Hi Steve

    That one seems to have worked, welcome 🙂

    I'm not a gluten free expert although one of my followers is, so I will ask her.

    However, Doves Farm have a good range of gluten free products and a recipe for gluten free soda bread that you could use or adapt.

    See here Dove's Farm Gluten Free Bread

    I'll post another comment if I find out any more.


  4. Steve Avatar

    Oh bugger, my post didn't take first time.

    I am looking for a way to make this or some other soda bread gluten free. Do have any suggestion to substitute the plain flour with a gluten free version? Like what might work well.

  5. Carl Legge Avatar
    Carl Legge

    Hi Mitch

    Your coals need to grey ash with no flame. Preheat the dutch oven and you need about 2 briquette size coals per inch of diameter of your oven. Put 1/3rd underneath the oven, evenly spaced around the edge and 2/3rds on top, evenly spaced.

    Give the bottom of the oven a good flouring before you bake. And make sure the oven is properly cleaned and re-seasoned before you go.

    Good luck

  6. Mitch Avatar

    Off camping on a biodynamic farm for a week next week and we will be trying to cook on the fire every meal – will dust off dutch oven but never really got to grips with it… would you have a tip for cooking in dutch oven, the bottom gets so hot, things stick etc. This loaf could be perfect! If that is too big an ask don't worry I will hunt about on the web. I think I should practice in the garden this week. And re-season the oven after the last attempt.
    X Mitch

  7. Carl Legge Avatar
    Carl Legge

    Thanks Culinary Lens :)it's always a bit of a boost when professional cooks come by and comment. I've added your lovely blog to my blogroll.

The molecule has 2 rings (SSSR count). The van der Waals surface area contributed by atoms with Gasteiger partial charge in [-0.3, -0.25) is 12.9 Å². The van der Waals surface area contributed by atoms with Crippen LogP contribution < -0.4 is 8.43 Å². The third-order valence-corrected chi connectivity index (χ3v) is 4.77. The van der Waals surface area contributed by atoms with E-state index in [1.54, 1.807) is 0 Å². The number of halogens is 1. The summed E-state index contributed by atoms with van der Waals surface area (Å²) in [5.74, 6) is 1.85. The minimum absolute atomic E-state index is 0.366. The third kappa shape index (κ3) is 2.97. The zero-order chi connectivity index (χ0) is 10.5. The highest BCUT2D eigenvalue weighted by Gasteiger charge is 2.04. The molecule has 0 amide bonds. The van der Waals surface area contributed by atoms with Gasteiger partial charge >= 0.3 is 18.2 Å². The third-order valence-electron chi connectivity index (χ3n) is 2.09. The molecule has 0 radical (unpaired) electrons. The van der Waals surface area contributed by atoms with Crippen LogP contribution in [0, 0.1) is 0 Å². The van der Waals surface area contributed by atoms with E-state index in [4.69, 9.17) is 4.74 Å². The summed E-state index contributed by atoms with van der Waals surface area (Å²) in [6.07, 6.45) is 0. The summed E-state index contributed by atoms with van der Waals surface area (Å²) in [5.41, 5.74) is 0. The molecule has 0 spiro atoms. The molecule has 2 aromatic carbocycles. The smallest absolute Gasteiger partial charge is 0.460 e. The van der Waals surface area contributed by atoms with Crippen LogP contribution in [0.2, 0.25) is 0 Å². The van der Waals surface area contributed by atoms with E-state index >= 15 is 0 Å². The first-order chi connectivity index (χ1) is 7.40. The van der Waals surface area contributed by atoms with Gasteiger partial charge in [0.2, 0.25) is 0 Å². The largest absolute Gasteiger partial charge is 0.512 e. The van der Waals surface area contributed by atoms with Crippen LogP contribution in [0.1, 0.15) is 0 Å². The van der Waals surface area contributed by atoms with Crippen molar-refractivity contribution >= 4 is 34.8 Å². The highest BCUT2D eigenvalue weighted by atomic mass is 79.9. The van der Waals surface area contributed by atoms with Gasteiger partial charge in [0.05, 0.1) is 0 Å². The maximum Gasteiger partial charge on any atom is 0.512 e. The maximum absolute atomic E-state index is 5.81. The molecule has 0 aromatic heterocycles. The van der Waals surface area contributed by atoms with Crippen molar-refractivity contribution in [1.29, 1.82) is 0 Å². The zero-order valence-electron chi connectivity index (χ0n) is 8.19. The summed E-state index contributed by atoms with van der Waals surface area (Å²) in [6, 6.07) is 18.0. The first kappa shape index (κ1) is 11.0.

8. The Culinary Lens Avatar
    The Culinary Lens

    I have never tried oatmeal in soda bread. Just whole wheat and called it brown bread. "The original no knead bread" a perfect description..

  9. Carl Legge Avatar
    Carl Legge

    Hi Az

    Toasting grains does often improve the flavour.. Might try that as an extra step before the soak. Will let you know how it goes.

    Hope you enjoy if you do make.


  10. azélia Avatar

    Love the twist Carl…as you've seen me twitting my breakfast loaf with Oats & Dates, I toast the oats first giving off a gorgeous aroma throughout the whole time making the loaf, it's worth to make it just for that.

    Shame I can't make soda bread for us but will try it for husband.

  11. Carl Legge Avatar
    Carl Legge

    Hi Joanna

    It's easy to creat your own 'fashions' for favourite breads from time to time. At least it givs the the joy of re-discovering a bread again!

    Hope it works well for you, let me know how you get on.


  12. Joanna Avatar

    Hi Carl … I only bake soda bread in an emergency, and I try not to have those too often. Last week, for the first time in ages, I needed soda bread for breakfast, and used a recipe in Darina Allen's Forgotten whatever. I did all the important things, like not overworking the dough, and using great flour. But the result was so-so, and I like the sound of this so much that I'm going to bake it even though it's not yeasted. Somewhere on my blog there's a yeasted oat loaf I used to bake regularly, funny how you get out of the habit


  13. Carl Legge Avatar
    Carl Legge

    Hi Gregoire

    Dublin a lovely place to be. I studied there for a little while. Good craic!

    Love to know how you find the oat version.

    Thanks for popping by 🙂


  14. Gregoire Avatar

    When I lived in Dublin many years ago and discovered soda bread there… I love the whole wheat version, but the oat is a very interesting take on soda bread! Will try for sure! 😉

  15. Kaz (mrs.chutney) Avatar
    Kaz (mrs.chutney)

    Cheers Carl.


  16. Carl Legge Avatar
    Carl Legge


    Thanks for that reminder. I wrote it in, edited it and forgot to put it back.

    I've edited to show 200C.


  17. Kaz (mrs.chutney) Avatar
    Kaz (mrs.chutney)

    Hi Carl, what temp would you suggest for oven?